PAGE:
Got a Goal?

To achieve something in life, we might define our goals explicitly and highly, commit ourselves to them, and check our progress.

Kevin Sharpe

Science & Spirit 1998

In 1921, Lewis Terman launched a study of 1,528 children with IQs in the top one percent. In 1960, he and Melita Oden compared completed studies of the 100 most successful of the male subjects with the 100 least successful, designated the A group and the C group respectively. "Success" meant work and achievement and social status. The results showed:

Only eight As had died at this point compared with sixteen Cs.

The As were physically more active, favoring participation in sports, for instance, rather than observing passively.

Their home backgrounds differed by degree. Most of the As grew up in more advantaged and professional families. Their fathers and their paternal grandfathers received more education. Their home libraries were larger, they were encouraged into active hobbies, and, by 1940, fewer of their parents had divorced or died. The As' family backgrounds fostered more ambition, independence, initiative, and excellence. Teachers and parents rated the As as better adjusted than the Cs. The cause of their different levels of success, then, lay in attitude rather than intelligence.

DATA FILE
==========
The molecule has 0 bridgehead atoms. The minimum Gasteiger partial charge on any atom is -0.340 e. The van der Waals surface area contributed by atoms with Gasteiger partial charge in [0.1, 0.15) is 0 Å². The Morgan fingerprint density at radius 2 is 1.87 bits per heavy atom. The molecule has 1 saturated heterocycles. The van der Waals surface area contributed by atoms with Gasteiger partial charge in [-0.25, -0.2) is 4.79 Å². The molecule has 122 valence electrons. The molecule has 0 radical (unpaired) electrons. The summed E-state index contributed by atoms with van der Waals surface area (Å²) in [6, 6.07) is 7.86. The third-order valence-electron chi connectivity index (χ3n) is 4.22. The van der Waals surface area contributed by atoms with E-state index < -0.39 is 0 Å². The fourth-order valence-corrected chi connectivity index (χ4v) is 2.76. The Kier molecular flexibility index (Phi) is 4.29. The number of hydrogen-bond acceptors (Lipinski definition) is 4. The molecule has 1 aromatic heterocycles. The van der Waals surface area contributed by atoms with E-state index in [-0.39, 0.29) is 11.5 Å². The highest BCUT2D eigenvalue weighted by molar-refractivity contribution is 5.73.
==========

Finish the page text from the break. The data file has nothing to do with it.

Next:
Another study looked at what distinguished preeminent artists, scholars, and athletes. It found that all the subjects excelled in their daily discipline but didn't stand out in their inborn gifts. These superstar performers were exceptionally motivated and devoted hours each day to their goals.

Effective goal setting requires feedback: someone must track the performance against the goals and communicate the results to us. To set goals without reports on progress hardly affects the our long-term performance. To report on progress without goals hardly affects performance either; we fail to see the significance of feedback without some standard or goal to measure it against.

Designated goals draw from us the same degree of commitment and performance as goals we help decide or goals we choose ourselves. Designated goals results draw from us a poorer performance only when they confuse us or they turn up with short and blunt directions and no explanation.

We similarly feel satisfied with the job when it produces what we value or want. We then feel greater self-satisfaction, success, and pride too. The more we find the value fulfilled and the more important we rank the value, the more satisfied we feel. We feel dissatisfied when the job undermines or fails to yield what we want. We also feel more satisfaction if we credit ourselves for success (which we typically do) rather than attribute it to outside forces like chance, or if we blame others for failure (which we typically do as well).

Our leaders, if they want us to perform highly, should set explicit and high goals with us, gain our commitment, and supply feedback to us on our work once started. We should do likewise for ourselves.

To achieve something in life, we might define our goals explicitly and highly, commit ourselves to them, and check our progress.

Copyright 1998 by Kevin Sharpe.